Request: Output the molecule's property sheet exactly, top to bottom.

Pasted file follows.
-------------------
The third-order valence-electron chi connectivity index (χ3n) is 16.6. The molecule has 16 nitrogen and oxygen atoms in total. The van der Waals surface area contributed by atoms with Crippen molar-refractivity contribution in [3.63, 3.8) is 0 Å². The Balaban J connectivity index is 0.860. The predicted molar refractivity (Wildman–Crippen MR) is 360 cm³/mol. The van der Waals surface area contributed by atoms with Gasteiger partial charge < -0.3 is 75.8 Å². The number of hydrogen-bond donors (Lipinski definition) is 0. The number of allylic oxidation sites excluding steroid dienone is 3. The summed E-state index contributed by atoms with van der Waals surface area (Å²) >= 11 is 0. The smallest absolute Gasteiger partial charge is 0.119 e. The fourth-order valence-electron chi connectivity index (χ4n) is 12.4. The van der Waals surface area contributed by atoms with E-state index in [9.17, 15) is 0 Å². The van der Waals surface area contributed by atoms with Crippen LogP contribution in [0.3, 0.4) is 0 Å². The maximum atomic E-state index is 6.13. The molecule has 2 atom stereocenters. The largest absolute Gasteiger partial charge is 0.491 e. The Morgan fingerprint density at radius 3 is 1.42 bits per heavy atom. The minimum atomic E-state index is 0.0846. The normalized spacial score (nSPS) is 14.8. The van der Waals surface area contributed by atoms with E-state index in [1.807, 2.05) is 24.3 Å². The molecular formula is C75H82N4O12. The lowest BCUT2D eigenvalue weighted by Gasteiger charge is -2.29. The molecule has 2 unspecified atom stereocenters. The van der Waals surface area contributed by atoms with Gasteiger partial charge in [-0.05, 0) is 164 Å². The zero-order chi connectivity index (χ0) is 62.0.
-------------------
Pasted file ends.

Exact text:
The third-order valence-electron chi connectivity index (χ3n) is 16.6. The molecule has 16 nitrogen and oxygen atoms in total. The van der Waals surface area contributed by atoms with Crippen molar-refractivity contribution in [3.63, 3.8) is 0 Å². The Balaban J connectivity index is 0.860. The predicted molar refractivity (Wildman–Crippen MR) is 360 cm³/mol. The van der Waals surface area contributed by atoms with Gasteiger partial charge < -0.3 is 75.8 Å². The number of hydrogen-bond donors (Lipinski definition) is 0. The number of allylic oxidation sites excluding steroid dienone is 3. The summed E-state index contributed by atoms with van der Waals surface area (Å²) >= 11 is 0. The smallest absolute Gasteiger partial charge is 0.119 e. The fourth-order valence-electron chi connectivity index (χ4n) is 12.4. The van der Waals surface area contributed by atoms with E-state index in [9.17, 15) is 0 Å². The van der Waals surface area contributed by atoms with Crippen LogP contribution in [0.3, 0.4) is 0 Å². The maximum atomic E-state index is 6.13. The molecule has 2 atom stereocenters. The largest absolute Gasteiger partial charge is 0.491 e. The Morgan fingerprint density at radius 3 is 1.42 bits per heavy atom. The minimum atomic E-state index is 0.0846. The normalized spacial score (nSPS) is 14.8. The van der Waals surface area contributed by atoms with E-state index in [1.807, 2.05) is 24.3 Å². The molecular formula is C75H82N4O12. The lowest BCUT2D eigenvalue weighted by Gasteiger charge is -2.29. The molecule has 2 unspecified atom stereocenters. The van der Waals surface area contributed by atoms with Gasteiger partial charge in [-0.05, 0) is 164 Å². The zero-order chi connectivity index (χ0) is 62.0.